Christmas is coming. It is my favorite just barely above Halloween. It of course has to do with food.
Cookies mainly.. which in the coming weeks will be my focus. I have a list of recipes to try, including pistachio biscotti and damn it....I have to find my pizzelle iron! Arrrrgh! But, there are cookies to be made. 
Anyhow, this Christmas... I will make cookies and we will eat them. 
Thanksgiving is the beginning of the baking season for me, no matter if I am working or not... This is the time of year to bake and I will do so... I am going to try new things, products and flavors, and I'll let you know how that goes. This year, despite the depression, I will bake my way through, and put love in it, because that is all I have left.

23 November 2010

Carnitas-left of center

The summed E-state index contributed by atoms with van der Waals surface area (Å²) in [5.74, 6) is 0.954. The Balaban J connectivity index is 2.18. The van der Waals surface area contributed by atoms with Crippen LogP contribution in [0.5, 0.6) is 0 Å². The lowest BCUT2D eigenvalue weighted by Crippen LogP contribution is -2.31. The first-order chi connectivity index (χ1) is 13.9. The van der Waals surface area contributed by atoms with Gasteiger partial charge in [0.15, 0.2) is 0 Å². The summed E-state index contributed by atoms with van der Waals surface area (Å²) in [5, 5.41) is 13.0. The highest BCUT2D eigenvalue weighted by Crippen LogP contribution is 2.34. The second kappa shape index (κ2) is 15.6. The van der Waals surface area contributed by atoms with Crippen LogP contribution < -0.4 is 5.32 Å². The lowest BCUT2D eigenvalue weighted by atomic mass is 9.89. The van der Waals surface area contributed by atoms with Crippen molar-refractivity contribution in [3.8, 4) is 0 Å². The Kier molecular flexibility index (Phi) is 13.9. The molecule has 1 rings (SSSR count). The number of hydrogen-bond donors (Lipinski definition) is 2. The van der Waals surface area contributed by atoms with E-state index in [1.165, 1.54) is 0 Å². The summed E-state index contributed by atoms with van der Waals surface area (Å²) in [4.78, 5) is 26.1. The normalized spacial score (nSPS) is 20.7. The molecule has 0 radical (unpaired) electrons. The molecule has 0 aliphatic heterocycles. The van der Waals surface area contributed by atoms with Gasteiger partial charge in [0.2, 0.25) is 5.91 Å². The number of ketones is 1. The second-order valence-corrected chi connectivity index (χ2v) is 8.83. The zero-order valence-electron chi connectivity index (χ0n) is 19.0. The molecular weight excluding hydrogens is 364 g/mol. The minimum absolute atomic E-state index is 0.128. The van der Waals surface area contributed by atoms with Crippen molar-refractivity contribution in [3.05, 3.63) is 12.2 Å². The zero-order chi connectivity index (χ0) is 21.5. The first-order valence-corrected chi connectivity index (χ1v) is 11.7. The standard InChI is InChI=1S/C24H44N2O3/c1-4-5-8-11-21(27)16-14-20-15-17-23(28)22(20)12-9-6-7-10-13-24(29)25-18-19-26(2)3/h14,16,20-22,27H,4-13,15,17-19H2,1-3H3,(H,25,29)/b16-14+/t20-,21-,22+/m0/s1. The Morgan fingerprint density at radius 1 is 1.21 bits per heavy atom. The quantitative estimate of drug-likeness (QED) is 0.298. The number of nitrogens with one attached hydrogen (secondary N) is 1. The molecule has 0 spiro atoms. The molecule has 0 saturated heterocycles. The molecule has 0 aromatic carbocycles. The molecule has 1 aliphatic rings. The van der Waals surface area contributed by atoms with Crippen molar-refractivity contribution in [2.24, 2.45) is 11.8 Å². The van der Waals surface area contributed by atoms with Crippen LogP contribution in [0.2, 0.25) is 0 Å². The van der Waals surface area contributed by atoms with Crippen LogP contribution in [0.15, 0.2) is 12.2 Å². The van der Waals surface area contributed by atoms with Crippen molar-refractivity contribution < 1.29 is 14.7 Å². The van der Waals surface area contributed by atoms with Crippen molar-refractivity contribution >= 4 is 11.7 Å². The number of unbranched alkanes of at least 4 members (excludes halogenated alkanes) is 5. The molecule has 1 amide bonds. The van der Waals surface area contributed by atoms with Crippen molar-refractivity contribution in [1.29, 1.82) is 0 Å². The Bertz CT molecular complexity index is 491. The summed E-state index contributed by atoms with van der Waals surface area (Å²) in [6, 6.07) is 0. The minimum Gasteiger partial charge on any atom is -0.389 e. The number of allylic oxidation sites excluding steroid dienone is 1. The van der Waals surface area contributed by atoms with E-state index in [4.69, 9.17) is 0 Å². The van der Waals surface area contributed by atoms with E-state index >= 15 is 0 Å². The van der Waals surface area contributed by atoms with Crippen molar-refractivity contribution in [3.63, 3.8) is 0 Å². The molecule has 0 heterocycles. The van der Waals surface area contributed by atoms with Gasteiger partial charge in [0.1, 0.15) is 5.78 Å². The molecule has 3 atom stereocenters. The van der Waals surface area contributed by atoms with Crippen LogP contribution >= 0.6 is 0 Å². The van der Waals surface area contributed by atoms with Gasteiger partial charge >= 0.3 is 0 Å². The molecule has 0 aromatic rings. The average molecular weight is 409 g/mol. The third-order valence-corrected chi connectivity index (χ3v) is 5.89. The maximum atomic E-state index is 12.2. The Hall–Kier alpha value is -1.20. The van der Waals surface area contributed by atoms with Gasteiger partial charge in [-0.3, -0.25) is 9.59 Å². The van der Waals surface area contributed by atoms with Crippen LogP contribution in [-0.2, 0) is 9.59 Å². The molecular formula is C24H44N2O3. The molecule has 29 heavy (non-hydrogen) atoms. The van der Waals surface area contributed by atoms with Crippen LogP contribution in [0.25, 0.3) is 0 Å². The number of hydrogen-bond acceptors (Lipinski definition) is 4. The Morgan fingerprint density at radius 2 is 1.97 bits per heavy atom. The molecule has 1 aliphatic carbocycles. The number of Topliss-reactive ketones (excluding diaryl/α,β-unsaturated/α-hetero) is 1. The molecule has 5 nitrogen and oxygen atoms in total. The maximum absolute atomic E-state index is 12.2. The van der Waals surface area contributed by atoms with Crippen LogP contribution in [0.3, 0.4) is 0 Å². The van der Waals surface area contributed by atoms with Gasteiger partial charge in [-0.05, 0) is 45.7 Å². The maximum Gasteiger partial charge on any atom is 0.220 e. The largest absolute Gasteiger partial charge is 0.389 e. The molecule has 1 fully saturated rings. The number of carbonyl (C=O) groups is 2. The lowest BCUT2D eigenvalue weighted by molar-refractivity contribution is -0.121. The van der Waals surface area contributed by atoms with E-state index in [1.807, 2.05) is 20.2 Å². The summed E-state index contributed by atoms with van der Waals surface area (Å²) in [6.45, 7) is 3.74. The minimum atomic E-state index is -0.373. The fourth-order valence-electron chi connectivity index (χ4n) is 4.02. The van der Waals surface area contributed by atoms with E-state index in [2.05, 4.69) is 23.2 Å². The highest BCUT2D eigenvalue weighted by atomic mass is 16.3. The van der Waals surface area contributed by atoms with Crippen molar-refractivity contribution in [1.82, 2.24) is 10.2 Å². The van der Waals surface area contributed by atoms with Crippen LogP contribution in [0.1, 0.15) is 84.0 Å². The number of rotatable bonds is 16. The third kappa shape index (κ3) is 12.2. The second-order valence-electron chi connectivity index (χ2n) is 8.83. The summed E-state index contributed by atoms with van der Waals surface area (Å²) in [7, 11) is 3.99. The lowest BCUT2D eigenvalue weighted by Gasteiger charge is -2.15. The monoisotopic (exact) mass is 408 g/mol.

Here in the rural town of Hughson, California, we have one (real) grocery store for 6000 people. It's a La Perla Mexican market, with a meat counter. Steven and I sometimes walk down there and pick up a burrito from the kitchen they also have in the back, full of typical Mexican cuisine, or grab an empanada with custard or apple. My favorite is the meat counter though, they have all sorts of cuts of pork, beef and chicken or they will cut whatever to your specifications. I have found that kitchen Spanish or remembering your high school Spanish is good enough to get through ordering your meats.
I love pork. It is probably my favorite medium as far as meat goes. (pause for insight) Oh, yes, the pig. And I love what Mexicans do with it. Boil, roast, braise, with some sort of thick sauce and salt and maybe brown it in manteca, mix some nuts, chilis and chocolate...okay anyhow, I love it. I am going to go off on a tangent if I don't tell my story... and since this is Thanksgiving week, I don't have a lot of time to sit here and write... there are pies that are not going to make themselves.